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Author Topic: Reducing adjective clauses for conciseness  (Read 74 times)
Joe Carillo
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« on: August 10, 2017, 11:28:02 PM »

The mark of fluent English-language writers or speakers is the way they effortlessly do away with words mandated by formal grammar but that only impede the quick delivery of their ideas. Nonnative writers or speakers, on the other hand, stick to the grammar protocols tenaciously, making sure there are no grammatical gaps in their sentences that might betray their less than perfect proficiency in the language. As might be expected, however, their desire to treat syntax and semantics with mathematical precision achieves the exact opposite. It results in stiff, unidiomatic English that clearly identifies them as nonnative users trying mighty hard not to be perceived as such.
 

One aspect of English where grammatical exactitude clearly doesn’t pay is in the use of adjective clauses. Recall that adjective clauses are those extended modifiers that give us more details about nouns to put them in better perspective. Adjective clauses, we will also remember, are often introduced by the pronouns “that,” “which,” “who,” “whom,” “whose,” and “where,” which grammatically link the additional ideas to the main (independent) clause.

To get a better idea of how the linking mechanism works, let us look closely at the following sentences: “The plane that is flying over the village right now is a Boeing 747.” “The strategy that they used to win the bidding was superb.” “The woman who was looking for me this morning is my fiancée.” “The street where she passes every night is always well-lighted.” “The caretaker to whom she entrusted her house during her absence proved untrustworthy.” “That candidate whose English is so atrociously bad might just win the election.”


REDUCING THE ADJECTIVE CLAUSE TO ADJECTIVE PHRASE

Most nonnative speakers of English, not yet wise to the highly idiomatic character of the language, will naturally write or articulate the adjective-clause-bearing sentences above in exactly the way they are written above. But native speakers routinely shortcut the construction of such sentences, getting rid of words not essential to conveying their meaning. Their usual targets are the subordinating conjunction and the passive verb form that links the subordinate clause to the main clause. This technique, when done successfully without materially changing the meaning of the sentence, is called the reduction of adjective clauses. It is a simple, forthright process that converts the adjective clauses into adjective phrases, which are structurally simpler and more concise.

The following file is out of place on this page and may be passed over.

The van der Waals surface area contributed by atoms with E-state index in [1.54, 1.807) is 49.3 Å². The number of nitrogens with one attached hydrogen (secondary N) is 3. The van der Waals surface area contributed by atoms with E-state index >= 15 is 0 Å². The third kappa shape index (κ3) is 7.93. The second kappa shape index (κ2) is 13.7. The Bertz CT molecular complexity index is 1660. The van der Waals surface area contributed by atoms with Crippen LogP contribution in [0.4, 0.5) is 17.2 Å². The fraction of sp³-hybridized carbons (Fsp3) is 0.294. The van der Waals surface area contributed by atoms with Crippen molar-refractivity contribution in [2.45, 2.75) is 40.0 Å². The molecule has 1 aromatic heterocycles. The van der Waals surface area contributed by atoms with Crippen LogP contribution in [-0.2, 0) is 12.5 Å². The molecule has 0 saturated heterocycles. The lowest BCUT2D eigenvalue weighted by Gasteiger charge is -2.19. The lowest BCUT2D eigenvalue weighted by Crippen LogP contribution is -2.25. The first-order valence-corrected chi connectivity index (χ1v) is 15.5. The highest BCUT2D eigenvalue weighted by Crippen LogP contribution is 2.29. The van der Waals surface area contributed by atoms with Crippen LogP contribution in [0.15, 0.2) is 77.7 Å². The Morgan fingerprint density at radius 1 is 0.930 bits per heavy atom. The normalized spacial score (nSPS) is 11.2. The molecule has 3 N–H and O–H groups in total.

ADJECTIVE CLAUSES REDUCED TO ADJECTIVE PHRASES

See what happens to the six sentences when this reduction technique is done just right (enclosed by the brackets are the words that have been knocked off without changing the meaning of the sentence): “The plane [that is] flying over the village right now is a Boeing 757.” “The strategy [which] they used to win the bidding was superb.” “The woman [who was] looking for me this morning is my fiancée.” “The street [where] she passes every night is always well-lighted.” “The caretaker [to whom] she entrusted her house with during her absence proved untrustworthy.” “That candidate [whose English is] with the atrociously bad English might just win the election.”
   
The adjective reduction process is simplicity itself when the relative pronoun is followed by “be” in any of its forms. To make the first four adjective-clause-bearing sentences above more compact, for instance, we simply drop the words “that is,” “which was,” “who was,” and “where” and do absolutely nothing else. But with sentences using verbs other than “be,” the reduction often calls for a minor revision of the adjective clause to retain the meaning of the sentence. See, for instance, how nonsensical the fifth sentence above becomes when we simply drop “to whom” and leave it at that: “The caretaker she entrusted her house during her absence proved untrustworthy.” The use of the preposition “with” restores the meaning of the sentence: “The caretaker she entrusted her house with during her absence proved untrustworthy.”

Reduction is also possible when what follows the relative pronoun is an active verb. The relative pronoun can then be dropped and the verb changed to its –ing form In this way, a sentence like “Her allergy is a rabid type that arises from childhood trauma” reduces to “Her allergy is a rabid type arising from childhood trauma.” The adjective clause becomes an adverb phrase.  

Not all sentences with adjective clauses can be reduced meaningfully, however. In particular, reduction fails when a sentence contains the modal auxiliary verbs “should,” “may,” “can,” or “must.” The element of probability or uncertainty provided by these words is unavoidably lost in the reduction, which of course distorts the meaning of the sentence. Consider this example: “This uniform, which should be worn at all times during regular working days, will be provided free to all personnel.” Its mandatory tone vanishes in this misguided reduction: “This uniform, worn at all times during regular working days, will be provided free to all personnel.”

Such distortions should make us think twice before attempting to reduce adjective clauses.

This essay, 335th in the series, first appeared in the column “English Plain and Simple” by Jose A. Carillo in the February 18, 2004 issue of The Manila Times, © 2004 by the Manila Times Publishing Corp. All rights reserved.
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